Phantom Thread

If your favorite pastime is to experience two hours of boredom, then this film is your cinematic cup of tea.

Phantom ThreadDirector Paul Thomas Anderson’s Phantom Thread is a film that has been widely praised despite being a complete waste of time and energy. Taking place in London in the 1950s as it follows the famous dressmaker Reynolds Woodcock (Daniel Day-Lewis), it resembles one of the daytime soap operas that dominated TV for decades.

Put another way, if Mr. Day-Lewis’ character was a baseball player, he would have struck out on three pitches without taking the bat off his shoulder. Boring as he is uninteresting, I truly hate to see the accomplished Day-Lewis retire and leave this dull performance as a parting gift to moviegoers to have admired him for years.

Day-Lewis’ Woodcock is an egotistical elitist who remains a bachelor primarily because he is most fond of the reflection he sees when looking in a mirror. Things start to change when he meets Alma (Vicky Krieps), a waitress he encounters when taking a few days off in the country. However, he soon rekindles his need to alienate another woman who loves him simply because he only has time to concentrate on himself. I kept thinking that Day-Lewis should have played Donald Trump rather than Woodcock.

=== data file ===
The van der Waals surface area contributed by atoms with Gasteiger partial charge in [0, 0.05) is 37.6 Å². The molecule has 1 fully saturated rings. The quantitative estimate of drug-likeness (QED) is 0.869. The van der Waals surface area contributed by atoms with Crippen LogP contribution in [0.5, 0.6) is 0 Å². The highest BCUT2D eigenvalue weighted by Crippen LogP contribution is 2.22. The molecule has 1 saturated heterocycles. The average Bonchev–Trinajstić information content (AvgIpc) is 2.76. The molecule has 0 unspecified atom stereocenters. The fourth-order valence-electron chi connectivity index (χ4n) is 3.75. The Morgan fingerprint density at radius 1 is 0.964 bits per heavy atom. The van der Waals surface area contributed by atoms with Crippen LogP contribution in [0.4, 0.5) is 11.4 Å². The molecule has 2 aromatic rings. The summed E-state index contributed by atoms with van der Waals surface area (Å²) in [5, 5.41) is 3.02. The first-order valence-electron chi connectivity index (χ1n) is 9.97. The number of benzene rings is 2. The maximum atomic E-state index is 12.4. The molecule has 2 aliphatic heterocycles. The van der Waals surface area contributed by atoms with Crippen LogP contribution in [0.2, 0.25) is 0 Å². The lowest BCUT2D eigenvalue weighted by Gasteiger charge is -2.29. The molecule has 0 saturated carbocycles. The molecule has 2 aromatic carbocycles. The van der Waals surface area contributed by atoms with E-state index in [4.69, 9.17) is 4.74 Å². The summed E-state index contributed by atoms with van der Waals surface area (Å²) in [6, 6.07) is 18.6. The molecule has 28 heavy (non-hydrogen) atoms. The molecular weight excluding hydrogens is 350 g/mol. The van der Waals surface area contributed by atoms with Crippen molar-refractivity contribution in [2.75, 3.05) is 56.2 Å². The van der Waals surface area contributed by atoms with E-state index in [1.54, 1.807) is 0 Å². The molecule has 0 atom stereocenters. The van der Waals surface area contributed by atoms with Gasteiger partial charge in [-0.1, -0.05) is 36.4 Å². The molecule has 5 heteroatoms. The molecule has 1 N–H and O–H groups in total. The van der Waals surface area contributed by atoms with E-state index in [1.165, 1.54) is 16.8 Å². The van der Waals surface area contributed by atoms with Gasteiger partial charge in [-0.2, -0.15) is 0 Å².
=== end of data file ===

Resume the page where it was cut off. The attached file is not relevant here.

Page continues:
The only strength in this movie is provided by Leslie Manvill, who plays Cyril, Woodcock’s stern, dedicated sister. Tolerating her brother’s many weaknesses, Cyril tries to keep Woodcock’s personal train from running off the tracks so he can continue to design fabulous clothes for the high rollers in London society.

The film involves a scheme designed by Alma to gain control of Woodcock that I don’t dare reveal. However, if you want to know, send me an email and I’ll save you the temptation of spending over two hours in a theater watching this overrated film.